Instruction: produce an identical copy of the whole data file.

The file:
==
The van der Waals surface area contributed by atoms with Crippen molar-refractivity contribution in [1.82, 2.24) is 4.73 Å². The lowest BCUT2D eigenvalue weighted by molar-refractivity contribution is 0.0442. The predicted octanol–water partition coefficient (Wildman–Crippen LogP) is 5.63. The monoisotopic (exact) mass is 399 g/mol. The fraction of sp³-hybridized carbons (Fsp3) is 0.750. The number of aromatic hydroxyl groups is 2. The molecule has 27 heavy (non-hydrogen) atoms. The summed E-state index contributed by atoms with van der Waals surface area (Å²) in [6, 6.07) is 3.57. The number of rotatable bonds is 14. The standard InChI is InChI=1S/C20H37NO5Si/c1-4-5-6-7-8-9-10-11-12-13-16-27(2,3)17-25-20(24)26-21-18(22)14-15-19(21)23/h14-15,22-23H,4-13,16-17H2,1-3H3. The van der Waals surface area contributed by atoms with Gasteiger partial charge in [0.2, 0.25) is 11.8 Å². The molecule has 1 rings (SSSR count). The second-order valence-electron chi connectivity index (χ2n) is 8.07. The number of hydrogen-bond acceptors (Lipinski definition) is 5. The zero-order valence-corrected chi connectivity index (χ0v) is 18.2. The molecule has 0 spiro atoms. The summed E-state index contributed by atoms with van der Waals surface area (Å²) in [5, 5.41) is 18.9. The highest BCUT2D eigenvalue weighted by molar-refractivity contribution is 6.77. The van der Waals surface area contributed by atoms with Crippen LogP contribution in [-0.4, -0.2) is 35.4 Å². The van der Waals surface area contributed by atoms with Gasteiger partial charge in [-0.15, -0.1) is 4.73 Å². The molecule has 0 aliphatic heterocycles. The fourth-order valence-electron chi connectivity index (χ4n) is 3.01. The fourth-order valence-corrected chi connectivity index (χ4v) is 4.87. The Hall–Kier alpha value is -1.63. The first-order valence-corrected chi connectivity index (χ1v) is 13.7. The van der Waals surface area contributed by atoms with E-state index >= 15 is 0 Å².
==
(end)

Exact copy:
The van der Waals surface area contributed by atoms with Crippen molar-refractivity contribution in [1.82, 2.24) is 4.73 Å². The lowest BCUT2D eigenvalue weighted by molar-refractivity contribution is 0.0442. The predicted octanol–water partition coefficient (Wildman–Crippen LogP) is 5.63. The monoisotopic (exact) mass is 399 g/mol. The fraction of sp³-hybridized carbons (Fsp3) is 0.750. The number of aromatic hydroxyl groups is 2. The molecule has 27 heavy (non-hydrogen) atoms. The summed E-state index contributed by atoms with van der Waals surface area (Å²) in [6, 6.07) is 3.57. The number of rotatable bonds is 14. The standard InChI is InChI=1S/C20H37NO5Si/c1-4-5-6-7-8-9-10-11-12-13-16-27(2,3)17-25-20(24)26-21-18(22)14-15-19(21)23/h14-15,22-23H,4-13,16-17H2,1-3H3. The van der Waals surface area contributed by atoms with Gasteiger partial charge in [0.2, 0.25) is 11.8 Å². The molecule has 1 rings (SSSR count). The second-order valence-electron chi connectivity index (χ2n) is 8.07. The number of hydrogen-bond acceptors (Lipinski definition) is 5. The zero-order valence-corrected chi connectivity index (χ0v) is 18.2. The molecule has 0 spiro atoms. The summed E-state index contributed by atoms with van der Waals surface area (Å²) in [5, 5.41) is 18.9. The highest BCUT2D eigenvalue weighted by molar-refractivity contribution is 6.77. The van der Waals surface area contributed by atoms with Crippen LogP contribution in [-0.4, -0.2) is 35.4 Å². The van der Waals surface area contributed by atoms with Gasteiger partial charge in [-0.15, -0.1) is 4.73 Å². The molecule has 0 aliphatic heterocycles. The fourth-order valence-electron chi connectivity index (χ4n) is 3.01. The fourth-order valence-corrected chi connectivity index (χ4v) is 4.87. The Hall–Kier alpha value is -1.63. The first-order valence-corrected chi connectivity index (χ1v) is 13.7. The van der Waals surface area contributed by atoms with E-state index >= 15 is 0 Å².